On November 6th, California voters will decide whether or not to raise taxes to help schools and public safety.
Proposition 30 promises more money for education, but not all of the money will go toward schools.
If passed, California voters would pay an additional $50 billion in taxes over the next 7 years.
The proposition was debated at Fresno State on Thursday.
Student Democrats and Republicans debated an issue that will have a direct impact on their education.
Prop 30 would raise the state sales tax by one-quarter of a cent for four years and raise income tax rates for the wealthy for seven years.
If it fails, it could mean a 5% tuition hike for students.
Prop 30 supporter Shahani Waas said, "We are a country that values education and the fact that they are taking out the money that's supposed to be allocated, our tax money, I just feel like they need to do something better."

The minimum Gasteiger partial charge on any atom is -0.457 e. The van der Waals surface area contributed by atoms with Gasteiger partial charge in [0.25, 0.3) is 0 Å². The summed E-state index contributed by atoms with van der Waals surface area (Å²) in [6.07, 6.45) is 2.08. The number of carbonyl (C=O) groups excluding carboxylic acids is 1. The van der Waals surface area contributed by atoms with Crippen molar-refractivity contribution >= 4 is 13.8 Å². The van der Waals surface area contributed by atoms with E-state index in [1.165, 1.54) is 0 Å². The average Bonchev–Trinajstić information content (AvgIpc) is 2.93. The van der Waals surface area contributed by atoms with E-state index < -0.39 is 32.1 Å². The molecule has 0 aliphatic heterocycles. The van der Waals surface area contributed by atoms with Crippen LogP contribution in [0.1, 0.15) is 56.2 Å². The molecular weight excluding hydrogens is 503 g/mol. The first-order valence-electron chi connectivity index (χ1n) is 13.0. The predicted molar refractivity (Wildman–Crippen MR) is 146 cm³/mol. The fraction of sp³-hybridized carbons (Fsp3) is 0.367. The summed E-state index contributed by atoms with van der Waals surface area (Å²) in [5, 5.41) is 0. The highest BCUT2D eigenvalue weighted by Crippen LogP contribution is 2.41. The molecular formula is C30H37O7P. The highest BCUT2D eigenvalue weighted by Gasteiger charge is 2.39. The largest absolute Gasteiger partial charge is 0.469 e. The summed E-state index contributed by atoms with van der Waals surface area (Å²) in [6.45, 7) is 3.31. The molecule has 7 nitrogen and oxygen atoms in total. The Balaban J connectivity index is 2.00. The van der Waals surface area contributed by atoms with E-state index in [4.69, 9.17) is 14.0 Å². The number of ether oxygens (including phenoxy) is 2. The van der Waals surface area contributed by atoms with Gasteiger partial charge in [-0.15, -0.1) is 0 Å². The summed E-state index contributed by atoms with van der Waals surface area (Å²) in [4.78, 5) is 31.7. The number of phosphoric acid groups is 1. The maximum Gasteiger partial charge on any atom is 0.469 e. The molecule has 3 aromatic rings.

Those who oppose the proposition say now is not the time. Lori Nakaguchi said, "In a recession, you don't raise taxes. And even in the university system, I think there are places for cuts. I think one of the big places they could cut is to take remedial education out of the university system."
One thing those on both sides of the issue agree on: "Everybody needs to get involved and be informed," said Lori. "It's incredibly important for students to get informed on this, I mean at the end of the day it does affect them," said Shahani.
If Prop 30 passes, not all of the money will go toward schools. If voters say no to the $50 billion tax hike, K-12 schools will take the biggest cuts, not state colleges.
CBS47 will be airing a 5-part special on the state of education here in California beginning on Monday on the CBS47 News at 11:00 p.m.